Common trust funds (CTFs) are being used more and more by multinationals operating in Europe who want to bring their pensions assets together in one vehicle.

They are offered mainly by US banks and often go by the name of ‘bank common trust funds’. State Street in the US is a major provider with up to $100bn invested in these funds or Erisa pooled funds.

Its investment arm State Street Global Advisors (SSGA) reckons that in the last few years, it has taken more than $1.5bn from UK companies operating pension plans into CTFs, with an equivalent if not larger amount coming from mainland Europe, particularly from Swiss and Dutch companies. Alan Brown, managing director of SSGA in London, says it has a number of multinationals using these funds to pool their pensions assets in different countries, with a number of others looking at doing this. One advantage is that they are able to benefit from a global pricing arrangement for the combined assets” he says.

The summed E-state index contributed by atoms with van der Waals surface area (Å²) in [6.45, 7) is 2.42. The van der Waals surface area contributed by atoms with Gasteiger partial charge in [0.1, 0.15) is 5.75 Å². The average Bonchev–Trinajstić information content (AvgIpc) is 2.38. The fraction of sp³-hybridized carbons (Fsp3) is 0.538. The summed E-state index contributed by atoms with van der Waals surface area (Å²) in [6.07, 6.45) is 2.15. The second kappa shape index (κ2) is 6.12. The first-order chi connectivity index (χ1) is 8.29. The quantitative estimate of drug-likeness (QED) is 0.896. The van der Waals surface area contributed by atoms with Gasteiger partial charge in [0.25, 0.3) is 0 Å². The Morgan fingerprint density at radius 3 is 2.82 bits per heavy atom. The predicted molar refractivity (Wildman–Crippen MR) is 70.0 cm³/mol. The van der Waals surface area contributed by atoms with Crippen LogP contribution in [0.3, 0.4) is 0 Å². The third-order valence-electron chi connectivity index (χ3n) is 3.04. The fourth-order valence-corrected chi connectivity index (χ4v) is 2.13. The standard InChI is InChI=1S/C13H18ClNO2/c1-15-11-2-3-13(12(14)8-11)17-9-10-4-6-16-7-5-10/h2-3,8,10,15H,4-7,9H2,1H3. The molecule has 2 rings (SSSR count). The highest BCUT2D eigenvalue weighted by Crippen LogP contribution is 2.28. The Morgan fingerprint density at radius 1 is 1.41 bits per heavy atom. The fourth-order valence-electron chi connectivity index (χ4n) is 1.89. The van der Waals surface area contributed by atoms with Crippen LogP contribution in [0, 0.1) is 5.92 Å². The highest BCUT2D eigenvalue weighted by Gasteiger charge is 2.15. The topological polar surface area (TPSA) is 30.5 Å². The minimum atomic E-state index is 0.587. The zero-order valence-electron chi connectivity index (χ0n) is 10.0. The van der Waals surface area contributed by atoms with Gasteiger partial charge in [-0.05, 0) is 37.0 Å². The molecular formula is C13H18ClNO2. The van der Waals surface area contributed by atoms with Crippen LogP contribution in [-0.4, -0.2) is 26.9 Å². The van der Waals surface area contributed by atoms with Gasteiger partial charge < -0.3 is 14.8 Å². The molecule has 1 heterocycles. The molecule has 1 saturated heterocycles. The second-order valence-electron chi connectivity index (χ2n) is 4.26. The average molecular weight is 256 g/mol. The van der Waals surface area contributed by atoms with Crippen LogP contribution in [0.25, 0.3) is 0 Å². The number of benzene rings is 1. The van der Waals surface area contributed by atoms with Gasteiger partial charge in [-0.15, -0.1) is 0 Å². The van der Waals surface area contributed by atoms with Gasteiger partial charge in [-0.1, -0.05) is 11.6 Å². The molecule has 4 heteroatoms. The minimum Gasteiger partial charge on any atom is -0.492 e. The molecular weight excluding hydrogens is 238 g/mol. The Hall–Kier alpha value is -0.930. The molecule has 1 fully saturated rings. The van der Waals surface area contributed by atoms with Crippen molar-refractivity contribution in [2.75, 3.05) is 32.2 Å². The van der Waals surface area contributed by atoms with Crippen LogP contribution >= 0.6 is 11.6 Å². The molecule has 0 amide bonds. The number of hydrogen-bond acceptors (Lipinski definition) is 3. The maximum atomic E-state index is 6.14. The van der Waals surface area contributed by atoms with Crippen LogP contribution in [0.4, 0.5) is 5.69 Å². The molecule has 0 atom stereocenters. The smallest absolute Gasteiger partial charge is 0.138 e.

The State Street arrangement is structured as a US guarantor trust which can hold a wide range of assets. Most pension funds use the group’s range of funds. For example, in the CTF area, SSGA offers a menu of 44 funds covering 22 developed equity markets on both an active and passive basis, plus a range of fixed interest vehicles and funds actively covering 27 emerging markets. “An individual pension plan in Europe is able to tailor its assets whichever way it wants,” says Brown. “The funds are set up on the basis that there is no bid offer spread and clients only pay for their transaction costs.”

While the CTF is not a perfect answer for cross border pension provision, it can be used for assets coming from a wide range of countries including Ireland, the Netherlands, Switzerland, Scandinavia and the UK. German and Belgian assets cannot be included, however. The tax treaty position does vary from country to country, he says.

SSGA will be running Pooled Fund Pension Vehicles, but, says Brown, “the CTFs will be our mainstay until these come through.”